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I'm embarrassed to ask this fundamental question among questions of particle filters but : my daughter just had this marked wrong on a test.

The teacher said the answer was 1/3 of 240 = 80.

On one level I understand this using fractions (80 * 3 = 240) -- and at another level, typing this into a calculator (since we don't have infinite numbers) yields 79.9999999992. Doing this using fractional math makes sense but that's only because 240 "cleanly" has 3 pieces -- but how does this work decimally when we can't have infinite numbers and have to round up (which to me seems more an approximation than 79.992)

Why is my daughter's answer wrong? Can't they both be correct at different levels of precision? Is one answer fundamentally the correct one and why?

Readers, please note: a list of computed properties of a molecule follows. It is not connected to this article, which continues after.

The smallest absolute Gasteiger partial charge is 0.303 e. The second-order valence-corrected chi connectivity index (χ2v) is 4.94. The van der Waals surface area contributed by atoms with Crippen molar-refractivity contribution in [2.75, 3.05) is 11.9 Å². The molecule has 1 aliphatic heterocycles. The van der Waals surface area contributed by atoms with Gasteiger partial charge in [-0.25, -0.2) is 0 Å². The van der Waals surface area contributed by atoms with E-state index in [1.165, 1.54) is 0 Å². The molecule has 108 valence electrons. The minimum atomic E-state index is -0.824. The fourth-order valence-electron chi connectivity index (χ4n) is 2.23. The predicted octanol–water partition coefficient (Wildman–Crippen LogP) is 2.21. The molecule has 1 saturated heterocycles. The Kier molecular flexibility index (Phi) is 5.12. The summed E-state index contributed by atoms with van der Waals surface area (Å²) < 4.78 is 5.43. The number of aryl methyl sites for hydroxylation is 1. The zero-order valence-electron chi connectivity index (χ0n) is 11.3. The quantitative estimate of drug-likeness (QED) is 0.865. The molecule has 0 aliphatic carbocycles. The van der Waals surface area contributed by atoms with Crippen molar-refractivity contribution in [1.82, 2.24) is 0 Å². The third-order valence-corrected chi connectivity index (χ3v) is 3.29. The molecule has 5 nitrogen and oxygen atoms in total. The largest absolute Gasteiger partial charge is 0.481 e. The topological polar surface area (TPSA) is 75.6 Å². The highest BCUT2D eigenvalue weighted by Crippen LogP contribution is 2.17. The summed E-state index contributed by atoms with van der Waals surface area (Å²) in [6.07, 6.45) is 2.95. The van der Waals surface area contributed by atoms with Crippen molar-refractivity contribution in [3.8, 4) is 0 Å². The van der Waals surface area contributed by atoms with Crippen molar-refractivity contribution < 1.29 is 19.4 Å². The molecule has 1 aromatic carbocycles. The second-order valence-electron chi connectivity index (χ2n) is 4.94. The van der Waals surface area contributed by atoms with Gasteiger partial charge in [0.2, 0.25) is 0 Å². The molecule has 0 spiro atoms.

I hope I have the gist of my question down and thanks in advance for your answers.

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Forgot to mention: Wolframalpha says it's 80 wolframalpha.com/input/?i=33+1%2F3%25+of+240 –  amoricai Jun 14 '11 at 17:43
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The moral is - don't use a calculator unless you have to. –  Yuval Filmus Jun 14 '11 at 18:27
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I'm not sure what you mean by "we don't have infinite numbers" and "we can't have infinite numbers". The only way to represent the number $1/3$ exactly using decimal digits is $0.333333\dots$, with an infinite number of $3$s. This doesn't mean that the number $1/3$ is somehow more suspect or has less of an existence than $1/2$ or $1/5$; it just means that the decimal representation is not the best way to represent this number. And if you do not correctly do arithmetic on infinite strings of digits (which is sometimes possible, BTW, as it is here), then you will get a wrong answer. –  ShreevatsaR Jun 14 '11 at 19:15